This Instagram Account Is Celebrating Indian Love Across Barriers
In a very short span of time, the account has garnered over 6,000 followers.
In October, a jewellery advertisement that showed a Hindu-Muslim marriage came under fire for allegedly promoting 'love jihad.' So much so that the brand thought it was best to take down the video and completely wash their hands of it. A few weeks later, to counter the unnecessary hate, three journalists started 'India Love Project' - an Instagram page that features personal stories of Indian couples who got married against all odds.
India Love Project's Instagram display picture is a still from the Tanishq ad that received backlash in October, making the connection fairly obvious.
Founded by journalists Priya Ramani, Samar Halarnkar and Niloufer Venkatraman, the Instagram description of the account reads, "Love and marriage outside the shackles of faith, caste, ethnicity and gender." In a very short span of time, the account has garnered over 6,000 followers (as of 10 November).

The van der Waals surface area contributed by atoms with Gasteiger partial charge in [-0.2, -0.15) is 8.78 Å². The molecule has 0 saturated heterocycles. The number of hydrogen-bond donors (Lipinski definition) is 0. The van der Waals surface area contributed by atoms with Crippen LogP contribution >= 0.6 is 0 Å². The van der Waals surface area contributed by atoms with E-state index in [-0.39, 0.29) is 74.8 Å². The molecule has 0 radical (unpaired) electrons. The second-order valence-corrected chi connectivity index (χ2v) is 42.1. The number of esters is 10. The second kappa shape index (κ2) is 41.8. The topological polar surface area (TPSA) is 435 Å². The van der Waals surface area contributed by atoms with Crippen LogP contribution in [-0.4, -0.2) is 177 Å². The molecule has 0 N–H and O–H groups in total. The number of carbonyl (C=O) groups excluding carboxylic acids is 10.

India Love Project officially kicked off on 28 October with a story that's quite close to one of the founders. Niloufer Venkatraman shared the heartwarming story of her Parsi mother and her Hindu father. The page posts one story every day. These are stories of real people who come from different religions, ethnicities, backgrounds etc.
Speaking about what pushed the founders to start this initiative, Samar Halarnkar told BBC, "There is a narrative that there are other, more insidious, motives for marriage, that love is being weaponised. But we didn't know anyone who was thinking like that, who had any other motive than love for getting married."
Harlarnkar adds that the idea was to give people a platform to share their story, "Every day we hear from people who say 'I want to tell my story, or my parents' story or my grandparents' story. It also shows that interfaith and inter-community marriages are not new, they were happening all along."
The stories are short, incredibly heartening and affectionate. They don't romanticise the struggle of straying away from the mainstream idea of 'arranged marriage.' Instead they highlight the couple's lives together and what it means to them.
(With inputs from BBC)
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